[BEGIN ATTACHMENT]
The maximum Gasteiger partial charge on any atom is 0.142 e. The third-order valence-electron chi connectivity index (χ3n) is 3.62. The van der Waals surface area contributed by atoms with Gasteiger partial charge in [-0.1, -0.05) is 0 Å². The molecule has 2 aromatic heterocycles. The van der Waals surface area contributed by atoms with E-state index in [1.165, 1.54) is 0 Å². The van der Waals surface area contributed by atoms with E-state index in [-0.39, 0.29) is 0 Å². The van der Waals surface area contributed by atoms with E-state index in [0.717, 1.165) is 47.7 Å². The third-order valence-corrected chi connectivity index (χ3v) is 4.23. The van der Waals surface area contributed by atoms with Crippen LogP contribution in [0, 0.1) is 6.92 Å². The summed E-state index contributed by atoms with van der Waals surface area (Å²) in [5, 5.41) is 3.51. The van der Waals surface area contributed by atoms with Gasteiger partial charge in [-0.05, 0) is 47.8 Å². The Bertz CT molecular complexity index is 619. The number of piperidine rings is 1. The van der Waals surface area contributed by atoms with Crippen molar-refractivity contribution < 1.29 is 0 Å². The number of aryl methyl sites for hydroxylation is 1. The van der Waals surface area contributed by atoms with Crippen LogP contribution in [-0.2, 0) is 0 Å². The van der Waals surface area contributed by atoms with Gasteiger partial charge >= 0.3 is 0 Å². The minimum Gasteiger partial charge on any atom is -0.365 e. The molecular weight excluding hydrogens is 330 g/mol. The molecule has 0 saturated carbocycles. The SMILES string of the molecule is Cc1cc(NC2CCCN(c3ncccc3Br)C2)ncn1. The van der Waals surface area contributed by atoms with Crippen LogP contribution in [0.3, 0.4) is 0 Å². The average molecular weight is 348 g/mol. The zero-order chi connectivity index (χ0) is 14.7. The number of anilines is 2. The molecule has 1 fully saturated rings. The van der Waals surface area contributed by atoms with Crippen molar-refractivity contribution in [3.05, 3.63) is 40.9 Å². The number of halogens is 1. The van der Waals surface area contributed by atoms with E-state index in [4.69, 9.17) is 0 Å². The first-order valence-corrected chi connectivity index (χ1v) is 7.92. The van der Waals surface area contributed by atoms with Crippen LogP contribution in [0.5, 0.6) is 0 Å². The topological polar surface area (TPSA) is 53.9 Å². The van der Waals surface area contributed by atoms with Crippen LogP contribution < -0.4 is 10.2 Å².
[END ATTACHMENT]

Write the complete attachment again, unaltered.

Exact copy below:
The maximum Gasteiger partial charge on any atom is 0.142 e. The third-order valence-electron chi connectivity index (χ3n) is 3.62. The van der Waals surface area contributed by atoms with Gasteiger partial charge in [-0.1, -0.05) is 0 Å². The molecule has 2 aromatic heterocycles. The van der Waals surface area contributed by atoms with E-state index in [1.165, 1.54) is 0 Å². The van der Waals surface area contributed by atoms with E-state index in [-0.39, 0.29) is 0 Å². The van der Waals surface area contributed by atoms with E-state index in [0.717, 1.165) is 47.7 Å². The third-order valence-corrected chi connectivity index (χ3v) is 4.23. The van der Waals surface area contributed by atoms with Crippen LogP contribution in [0, 0.1) is 6.92 Å². The summed E-state index contributed by atoms with van der Waals surface area (Å²) in [5, 5.41) is 3.51. The van der Waals surface area contributed by atoms with Gasteiger partial charge in [-0.05, 0) is 47.8 Å². The Bertz CT molecular complexity index is 619. The number of piperidine rings is 1. The van der Waals surface area contributed by atoms with Crippen molar-refractivity contribution < 1.29 is 0 Å². The number of aryl methyl sites for hydroxylation is 1. The van der Waals surface area contributed by atoms with Crippen LogP contribution in [-0.2, 0) is 0 Å². The van der Waals surface area contributed by atoms with Gasteiger partial charge >= 0.3 is 0 Å². The minimum Gasteiger partial charge on any atom is -0.365 e. The molecular weight excluding hydrogens is 330 g/mol. The molecule has 0 saturated carbocycles. The SMILES string of the molecule is Cc1cc(NC2CCCN(c3ncccc3Br)C2)ncn1. The van der Waals surface area contributed by atoms with Crippen LogP contribution in [0.3, 0.4) is 0 Å². The average molecular weight is 348 g/mol. The zero-order chi connectivity index (χ0) is 14.7. The number of anilines is 2. The molecule has 1 fully saturated rings. The van der Waals surface area contributed by atoms with Crippen molar-refractivity contribution in [3.05, 3.63) is 40.9 Å². The number of halogens is 1. The van der Waals surface area contributed by atoms with E-state index in [4.69, 9.17) is 0 Å². The first-order valence-corrected chi connectivity index (χ1v) is 7.92. The van der Waals surface area contributed by atoms with Crippen LogP contribution in [0.5, 0.6) is 0 Å². The topological polar surface area (TPSA) is 53.9 Å². The van der Waals surface area contributed by atoms with Crippen LogP contribution < -0.4 is 10.2 Å².